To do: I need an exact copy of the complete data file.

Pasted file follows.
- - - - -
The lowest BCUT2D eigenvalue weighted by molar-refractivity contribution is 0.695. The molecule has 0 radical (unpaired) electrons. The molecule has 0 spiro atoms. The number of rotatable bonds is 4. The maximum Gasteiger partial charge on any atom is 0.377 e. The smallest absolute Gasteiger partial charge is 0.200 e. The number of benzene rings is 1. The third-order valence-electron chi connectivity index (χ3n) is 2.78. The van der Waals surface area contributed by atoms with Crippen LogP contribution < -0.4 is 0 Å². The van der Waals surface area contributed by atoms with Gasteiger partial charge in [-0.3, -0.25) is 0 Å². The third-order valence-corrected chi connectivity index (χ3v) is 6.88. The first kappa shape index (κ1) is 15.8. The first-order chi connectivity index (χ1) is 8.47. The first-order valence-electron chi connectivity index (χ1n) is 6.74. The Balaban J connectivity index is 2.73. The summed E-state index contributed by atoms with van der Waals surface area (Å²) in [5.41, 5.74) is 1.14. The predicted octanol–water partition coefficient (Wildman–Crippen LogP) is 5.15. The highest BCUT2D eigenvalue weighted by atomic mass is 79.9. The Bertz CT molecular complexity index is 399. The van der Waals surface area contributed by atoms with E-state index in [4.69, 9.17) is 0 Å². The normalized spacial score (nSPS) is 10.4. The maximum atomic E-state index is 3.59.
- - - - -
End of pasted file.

The lowest BCUT2D eigenvalue weighted by molar-refractivity contribution is 0.695. The molecule has 0 radical (unpaired) electrons. The molecule has 0 spiro atoms. The number of rotatable bonds is 4. The maximum Gasteiger partial charge on any atom is 0.377 e. The smallest absolute Gasteiger partial charge is 0.200 e. The number of benzene rings is 1. The third-order valence-electron chi connectivity index (χ3n) is 2.78. The van der Waals surface area contributed by atoms with Crippen LogP contribution < -0.4 is 0 Å². The van der Waals surface area contributed by atoms with Gasteiger partial charge in [-0.3, -0.25) is 0 Å². The third-order valence-corrected chi connectivity index (χ3v) is 6.88. The first kappa shape index (κ1) is 15.8. The first-order chi connectivity index (χ1) is 8.47. The first-order valence-electron chi connectivity index (χ1n) is 6.74. The Balaban J connectivity index is 2.73. The summed E-state index contributed by atoms with van der Waals surface area (Å²) in [5.41, 5.74) is 1.14. The predicted octanol–water partition coefficient (Wildman–Crippen LogP) is 5.15. The highest BCUT2D eigenvalue weighted by atomic mass is 79.9. The Bertz CT molecular complexity index is 399. The van der Waals surface area contributed by atoms with E-state index in [4.69, 9.17) is 0 Å². The normalized spacial score (nSPS) is 10.4. The maximum atomic E-state index is 3.59.